Lewis and Hopper1 described six clinical types of sporotrichosis: (1) localized lymphangitic type, (2) disseminated subcutaneous type, (3) disseminated ulcerating type, (4) systemic type, (5) epidermal type and (6) a type with allergic lesions or sporotrichids.
To this classification we wish to add a seventh, namely, sporotrichotic dermatitis, a localized verrucous lesion involving both the epidermis and the corium, without subcutaneous infiltration, formation of deep nodules or abscesses, lymphangitic lesions, ulcerations, dissemination or systemic involvement.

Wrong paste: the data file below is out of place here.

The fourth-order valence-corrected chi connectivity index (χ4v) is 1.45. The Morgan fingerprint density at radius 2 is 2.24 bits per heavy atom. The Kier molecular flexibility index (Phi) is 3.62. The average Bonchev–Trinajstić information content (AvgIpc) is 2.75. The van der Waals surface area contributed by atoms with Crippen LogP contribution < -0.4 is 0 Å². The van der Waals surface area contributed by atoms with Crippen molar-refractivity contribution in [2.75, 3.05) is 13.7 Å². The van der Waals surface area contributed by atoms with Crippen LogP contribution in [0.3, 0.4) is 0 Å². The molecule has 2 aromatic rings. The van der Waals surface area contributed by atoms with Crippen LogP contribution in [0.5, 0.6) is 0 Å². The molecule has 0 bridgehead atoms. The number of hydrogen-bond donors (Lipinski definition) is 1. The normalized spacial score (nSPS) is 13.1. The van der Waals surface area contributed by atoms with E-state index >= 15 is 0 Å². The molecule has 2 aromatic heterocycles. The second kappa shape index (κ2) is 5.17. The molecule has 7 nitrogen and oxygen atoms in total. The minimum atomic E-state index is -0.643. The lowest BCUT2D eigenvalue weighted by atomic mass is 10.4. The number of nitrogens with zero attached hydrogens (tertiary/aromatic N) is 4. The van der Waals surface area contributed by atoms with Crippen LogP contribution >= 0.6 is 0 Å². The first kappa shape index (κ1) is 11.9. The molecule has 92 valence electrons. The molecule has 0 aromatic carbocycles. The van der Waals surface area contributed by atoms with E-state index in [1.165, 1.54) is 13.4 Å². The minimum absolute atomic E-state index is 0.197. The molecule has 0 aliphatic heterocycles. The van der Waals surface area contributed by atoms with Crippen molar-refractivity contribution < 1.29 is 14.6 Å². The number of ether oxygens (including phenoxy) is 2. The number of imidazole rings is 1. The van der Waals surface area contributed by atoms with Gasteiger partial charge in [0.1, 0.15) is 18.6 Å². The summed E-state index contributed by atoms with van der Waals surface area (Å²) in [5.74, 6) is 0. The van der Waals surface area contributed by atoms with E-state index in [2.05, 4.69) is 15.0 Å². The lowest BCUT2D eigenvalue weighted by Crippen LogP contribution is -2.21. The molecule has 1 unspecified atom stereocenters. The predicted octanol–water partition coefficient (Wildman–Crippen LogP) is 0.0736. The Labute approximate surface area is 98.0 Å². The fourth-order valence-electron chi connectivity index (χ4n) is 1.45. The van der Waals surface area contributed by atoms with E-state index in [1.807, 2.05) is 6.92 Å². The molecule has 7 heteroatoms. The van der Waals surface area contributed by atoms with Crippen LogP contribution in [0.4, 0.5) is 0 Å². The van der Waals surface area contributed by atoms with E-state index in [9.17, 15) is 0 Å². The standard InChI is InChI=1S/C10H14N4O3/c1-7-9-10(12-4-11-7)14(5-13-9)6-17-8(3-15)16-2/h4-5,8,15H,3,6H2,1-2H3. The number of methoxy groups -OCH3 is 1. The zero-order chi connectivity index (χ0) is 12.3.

One of us (L. M. S.)2 has called attention to the varied characteristics which sporotrichosis may assume, emphasizing that one must expect to see cases of sporotrichosis which do not conform to the usual lymphangitic type, which is considered the classic picture of sporotrichosis.
The following case differs to such an extent from the usually accepted picture of the disease that it seems worthy of being recorded in the literature.
REPORT OF A
SMITH LM, GARRETT HD. VERRUCOUS SPOROTRICHOSIS. Arch Derm Syphilol. 1947;56(4):532–534. doi:10.1001/archderm.1947.01520100128019
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